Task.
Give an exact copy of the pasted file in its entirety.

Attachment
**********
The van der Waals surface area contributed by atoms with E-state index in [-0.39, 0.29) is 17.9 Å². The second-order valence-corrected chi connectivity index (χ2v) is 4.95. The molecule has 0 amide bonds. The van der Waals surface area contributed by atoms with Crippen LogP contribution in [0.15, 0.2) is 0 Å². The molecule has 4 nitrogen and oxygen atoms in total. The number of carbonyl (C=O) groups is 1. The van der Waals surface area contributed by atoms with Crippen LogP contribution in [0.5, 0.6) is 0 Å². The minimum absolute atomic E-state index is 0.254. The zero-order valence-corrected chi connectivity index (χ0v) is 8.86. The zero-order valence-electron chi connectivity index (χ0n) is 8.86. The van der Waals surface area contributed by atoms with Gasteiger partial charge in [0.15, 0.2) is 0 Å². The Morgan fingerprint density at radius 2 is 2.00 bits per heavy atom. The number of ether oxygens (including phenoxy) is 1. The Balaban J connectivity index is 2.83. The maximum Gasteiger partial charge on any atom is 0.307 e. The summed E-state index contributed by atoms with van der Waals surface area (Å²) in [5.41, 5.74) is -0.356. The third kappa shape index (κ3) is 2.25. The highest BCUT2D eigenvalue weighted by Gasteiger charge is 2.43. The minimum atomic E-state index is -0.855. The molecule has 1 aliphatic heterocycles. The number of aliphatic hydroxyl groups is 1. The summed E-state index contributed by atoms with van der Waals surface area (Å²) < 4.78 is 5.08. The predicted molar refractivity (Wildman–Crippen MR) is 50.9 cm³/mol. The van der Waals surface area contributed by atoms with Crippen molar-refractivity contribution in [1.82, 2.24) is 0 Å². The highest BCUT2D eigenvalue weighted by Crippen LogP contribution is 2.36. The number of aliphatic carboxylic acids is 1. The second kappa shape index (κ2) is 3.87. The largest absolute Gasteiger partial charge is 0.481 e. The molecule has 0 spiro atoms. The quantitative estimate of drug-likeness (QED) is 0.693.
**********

The van der Waals surface area contributed by atoms with E-state index in [-0.39, 0.29) is 17.9 Å². The second-order valence-corrected chi connectivity index (χ2v) is 4.95. The molecule has 0 amide bonds. The van der Waals surface area contributed by atoms with Crippen LogP contribution in [0.15, 0.2) is 0 Å². The molecule has 4 nitrogen and oxygen atoms in total. The number of carbonyl (C=O) groups is 1. The van der Waals surface area contributed by atoms with Crippen LogP contribution in [0.5, 0.6) is 0 Å². The minimum absolute atomic E-state index is 0.254. The zero-order valence-corrected chi connectivity index (χ0v) is 8.86. The zero-order valence-electron chi connectivity index (χ0n) is 8.86. The van der Waals surface area contributed by atoms with Gasteiger partial charge in [0.15, 0.2) is 0 Å². The Morgan fingerprint density at radius 2 is 2.00 bits per heavy atom. The number of ether oxygens (including phenoxy) is 1. The Balaban J connectivity index is 2.83. The maximum Gasteiger partial charge on any atom is 0.307 e. The summed E-state index contributed by atoms with van der Waals surface area (Å²) in [5.41, 5.74) is -0.356. The third kappa shape index (κ3) is 2.25. The highest BCUT2D eigenvalue weighted by Gasteiger charge is 2.43. The minimum atomic E-state index is -0.855. The molecule has 1 aliphatic heterocycles. The number of aliphatic hydroxyl groups is 1. The summed E-state index contributed by atoms with van der Waals surface area (Å²) < 4.78 is 5.08. The predicted molar refractivity (Wildman–Crippen MR) is 50.9 cm³/mol. The van der Waals surface area contributed by atoms with Crippen molar-refractivity contribution in [1.82, 2.24) is 0 Å². The highest BCUT2D eigenvalue weighted by Crippen LogP contribution is 2.36. The number of aliphatic carboxylic acids is 1. The second kappa shape index (κ2) is 3.87. The largest absolute Gasteiger partial charge is 0.481 e. The molecule has 0 spiro atoms. The quantitative estimate of drug-likeness (QED) is 0.693.